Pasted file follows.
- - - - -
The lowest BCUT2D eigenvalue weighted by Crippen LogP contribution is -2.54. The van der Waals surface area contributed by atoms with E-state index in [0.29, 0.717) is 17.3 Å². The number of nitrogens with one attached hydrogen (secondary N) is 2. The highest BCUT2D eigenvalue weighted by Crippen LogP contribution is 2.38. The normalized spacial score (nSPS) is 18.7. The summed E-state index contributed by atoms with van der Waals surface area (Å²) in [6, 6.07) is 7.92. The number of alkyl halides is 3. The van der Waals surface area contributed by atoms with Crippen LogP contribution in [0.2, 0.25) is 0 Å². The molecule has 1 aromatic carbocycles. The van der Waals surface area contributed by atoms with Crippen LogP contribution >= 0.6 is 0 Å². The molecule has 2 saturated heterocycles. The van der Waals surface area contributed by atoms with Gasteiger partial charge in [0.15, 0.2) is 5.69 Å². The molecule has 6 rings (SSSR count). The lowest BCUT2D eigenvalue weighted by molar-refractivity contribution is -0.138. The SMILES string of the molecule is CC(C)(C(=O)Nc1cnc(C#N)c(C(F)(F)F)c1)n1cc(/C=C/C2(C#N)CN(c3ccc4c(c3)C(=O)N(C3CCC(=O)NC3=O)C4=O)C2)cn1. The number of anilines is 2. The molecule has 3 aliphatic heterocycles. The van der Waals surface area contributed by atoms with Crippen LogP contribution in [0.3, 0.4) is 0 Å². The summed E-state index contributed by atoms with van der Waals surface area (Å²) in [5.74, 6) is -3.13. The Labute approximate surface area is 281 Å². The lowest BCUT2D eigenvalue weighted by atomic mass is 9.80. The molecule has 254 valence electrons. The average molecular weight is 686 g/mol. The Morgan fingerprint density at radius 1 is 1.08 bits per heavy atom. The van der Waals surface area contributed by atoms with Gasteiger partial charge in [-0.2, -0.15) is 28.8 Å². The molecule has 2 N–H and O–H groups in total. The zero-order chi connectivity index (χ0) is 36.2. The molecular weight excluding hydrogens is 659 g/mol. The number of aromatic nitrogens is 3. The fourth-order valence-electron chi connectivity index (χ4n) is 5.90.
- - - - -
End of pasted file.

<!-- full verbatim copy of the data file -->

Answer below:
The lowest BCUT2D eigenvalue weighted by Crippen LogP contribution is -2.54. The van der Waals surface area contributed by atoms with E-state index in [0.29, 0.717) is 17.3 Å². The number of nitrogens with one attached hydrogen (secondary N) is 2. The highest BCUT2D eigenvalue weighted by Crippen LogP contribution is 2.38. The normalized spacial score (nSPS) is 18.7. The summed E-state index contributed by atoms with van der Waals surface area (Å²) in [6, 6.07) is 7.92. The number of alkyl halides is 3. The van der Waals surface area contributed by atoms with Crippen LogP contribution in [0.2, 0.25) is 0 Å². The molecule has 1 aromatic carbocycles. The van der Waals surface area contributed by atoms with Crippen LogP contribution >= 0.6 is 0 Å². The molecule has 2 saturated heterocycles. The van der Waals surface area contributed by atoms with Gasteiger partial charge in [0.15, 0.2) is 5.69 Å². The molecule has 6 rings (SSSR count). The lowest BCUT2D eigenvalue weighted by molar-refractivity contribution is -0.138. The SMILES string of the molecule is CC(C)(C(=O)Nc1cnc(C#N)c(C(F)(F)F)c1)n1cc(/C=C/C2(C#N)CN(c3ccc4c(c3)C(=O)N(C3CCC(=O)NC3=O)C4=O)C2)cn1. The number of anilines is 2. The molecule has 3 aliphatic heterocycles. The van der Waals surface area contributed by atoms with Crippen LogP contribution in [0.3, 0.4) is 0 Å². The summed E-state index contributed by atoms with van der Waals surface area (Å²) in [5.74, 6) is -3.13. The Labute approximate surface area is 281 Å². The lowest BCUT2D eigenvalue weighted by atomic mass is 9.80. The molecule has 254 valence electrons. The average molecular weight is 686 g/mol. The Morgan fingerprint density at radius 1 is 1.08 bits per heavy atom. The van der Waals surface area contributed by atoms with Gasteiger partial charge in [-0.2, -0.15) is 28.8 Å². The molecule has 2 N–H and O–H groups in total. The zero-order chi connectivity index (χ0) is 36.2. The molecular weight excluding hydrogens is 659 g/mol. The number of aromatic nitrogens is 3. The fourth-order valence-electron chi connectivity index (χ4n) is 5.90.